HR Management — Business Management Daily: Free Reports on Human Resources, Employment Law, Office Management, Office Communication, Office Technology and Small Business Tax Business Management Daily — Business Management Daily: Free Reports on Human Resources, Employment Law, Office Management, Office Communication, Office Technology and Small Business Tax Page 212
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HR Management

Strategic human resource management is the end product of success in conduction workplace investigations, vendor management, human capital management, and more.

Our human resource management articles can help you vastly improve your human resources planning, HR policies, and human resource training.

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Know the FAQ

by on February 1, 1999 6:30am
in HR Management,Human Resources

Just as many Web sites include frequently asked questions (FAQs), prepare a similar list to train new employees.
You’re displeased with an employee’s performance, and it’s time to say so. You want to describe in blunt terms how the individual needs to improve. But you’re uncomfortable having to level serious criticism.
Q. During a performance review, my boss asked me what salary increase would “keep me happy.” I responded, “What am I worth to the company?” I thought that was a smart move, but I was wrong. My boss didn’t really answer the question. The next week he told me what my raise would be in a voice-mail message (he was out of town). I was disappointed.
Q. I supervise an employee whose hygiene is so poor that fellow employees complain to me and, frankly, gag from the smell. Our HR director has twice asked him to do something about his hygiene. But the problem persists.
Most of my employees are hard workers who keep their priorities straight. They don’t have time for distractions. They’re too busy producing results, making money and having fun. But I’ve occasionally squared off against what I call “petty plotters.” They’re the ones who find ways to avoid their work—from threatening to sue the firm on trumped-up charges to stretching federal or state labor laws to the limit.
When you receive a promotion that’s a big letdown, you’ve got a choice: sulk or bounce back.

Working with HR

by on November 1, 1998 4:30pm
in HR Management,Human Resources

You've filed a complaint with HR about an offensive co-worker, and there has been no follow-up.
Your boss gets more and more frustrated the more people leave your toxic work environment.  You understand why they're leaving, but he won't change.
Q. Earlier this year, I met with the HR manager about a co-worker who’s been provoking me over a two-year period with shoving matches and other offensive behavior. The HR manager gave me three options: let it go (no way), talk to this person alone (no way—he punches file cabinets in anger), or get witnesses and file a complaint. I chose the third option. The HR manager then promised to talk to the witnesses and get back to me. Four months have passed and nothing’s been done. Please advise.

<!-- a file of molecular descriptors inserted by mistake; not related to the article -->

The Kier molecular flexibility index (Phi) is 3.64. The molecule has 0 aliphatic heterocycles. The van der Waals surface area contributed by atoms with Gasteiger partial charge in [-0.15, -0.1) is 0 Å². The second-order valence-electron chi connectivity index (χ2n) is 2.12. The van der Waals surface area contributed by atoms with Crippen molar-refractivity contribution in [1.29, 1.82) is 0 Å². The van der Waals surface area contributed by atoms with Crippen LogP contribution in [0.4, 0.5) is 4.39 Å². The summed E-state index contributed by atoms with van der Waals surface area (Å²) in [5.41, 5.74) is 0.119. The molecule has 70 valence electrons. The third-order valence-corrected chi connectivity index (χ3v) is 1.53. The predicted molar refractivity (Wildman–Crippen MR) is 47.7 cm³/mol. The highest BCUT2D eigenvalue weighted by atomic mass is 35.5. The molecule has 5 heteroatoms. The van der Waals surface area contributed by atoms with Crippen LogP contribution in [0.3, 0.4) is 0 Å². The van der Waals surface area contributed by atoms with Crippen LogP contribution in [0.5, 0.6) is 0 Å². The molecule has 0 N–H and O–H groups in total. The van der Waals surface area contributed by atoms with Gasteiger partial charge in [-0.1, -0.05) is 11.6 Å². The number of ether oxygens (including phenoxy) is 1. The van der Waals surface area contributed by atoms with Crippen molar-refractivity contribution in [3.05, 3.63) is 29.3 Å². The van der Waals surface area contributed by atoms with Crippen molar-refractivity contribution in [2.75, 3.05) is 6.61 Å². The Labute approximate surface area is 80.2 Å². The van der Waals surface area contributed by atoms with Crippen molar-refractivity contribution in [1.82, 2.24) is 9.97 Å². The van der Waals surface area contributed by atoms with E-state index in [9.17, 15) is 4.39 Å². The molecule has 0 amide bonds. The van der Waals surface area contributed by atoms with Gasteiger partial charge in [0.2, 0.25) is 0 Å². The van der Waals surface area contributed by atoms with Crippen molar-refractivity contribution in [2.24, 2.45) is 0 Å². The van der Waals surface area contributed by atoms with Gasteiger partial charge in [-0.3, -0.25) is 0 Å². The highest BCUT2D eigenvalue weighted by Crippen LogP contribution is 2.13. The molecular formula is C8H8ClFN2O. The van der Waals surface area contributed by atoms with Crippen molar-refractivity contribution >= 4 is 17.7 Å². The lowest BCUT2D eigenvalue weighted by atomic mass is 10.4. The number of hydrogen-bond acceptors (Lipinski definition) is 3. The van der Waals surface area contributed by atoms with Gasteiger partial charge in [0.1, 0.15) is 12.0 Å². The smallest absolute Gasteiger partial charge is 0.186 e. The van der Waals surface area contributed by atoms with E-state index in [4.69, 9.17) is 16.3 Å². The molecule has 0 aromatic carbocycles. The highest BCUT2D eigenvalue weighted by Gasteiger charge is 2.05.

Q. I work in the human resources department of a big company that is undergoing a cultural change. We’re going from being employee-friendly to employee-barely-tolerated. Despite the fact that we’re facing all-time low unemployment rates and increasingly high hiring standards, my boss is frustrated that I cannot replace the masses of workers who are leaving for more pleasant, desirable employers elsewhere. When I try to talk with him about the reality of the situation, he gets upset and puts more pressure on me. I am considering leaving. What should I do?
When you receive a promotion that’s a big letdown, you’ve got a choice: sulk or bounce back.
The authors of Semper Fi (Amacom, 1998) are convinced that managers can boost their leadership skills by borrowing tips from the Marine Corps.
Taking a job with a high-tech firm can improve your résumé, even if you move to other industries later.
If you’re selling yourself as a new hire (and it's a seller's market), you can put a gentle squeeze on employers to grant you the financial package you want.
It’s always great to tell one of my managers that I’m giving him a promotion. We talk pay, office size, staffing—all that fun stuff.
The next time you receive a compliment on work well done, accept the praise with class.
Hundreds of books exist on motivational skills and team dynamics. But The Truth About Burnout doesn’t try to give you rosy formulas on how to be a warm, fuzzy manager of a happy, blissful office.
The more you know about where your organization has been, the better your position is to guide it forward.
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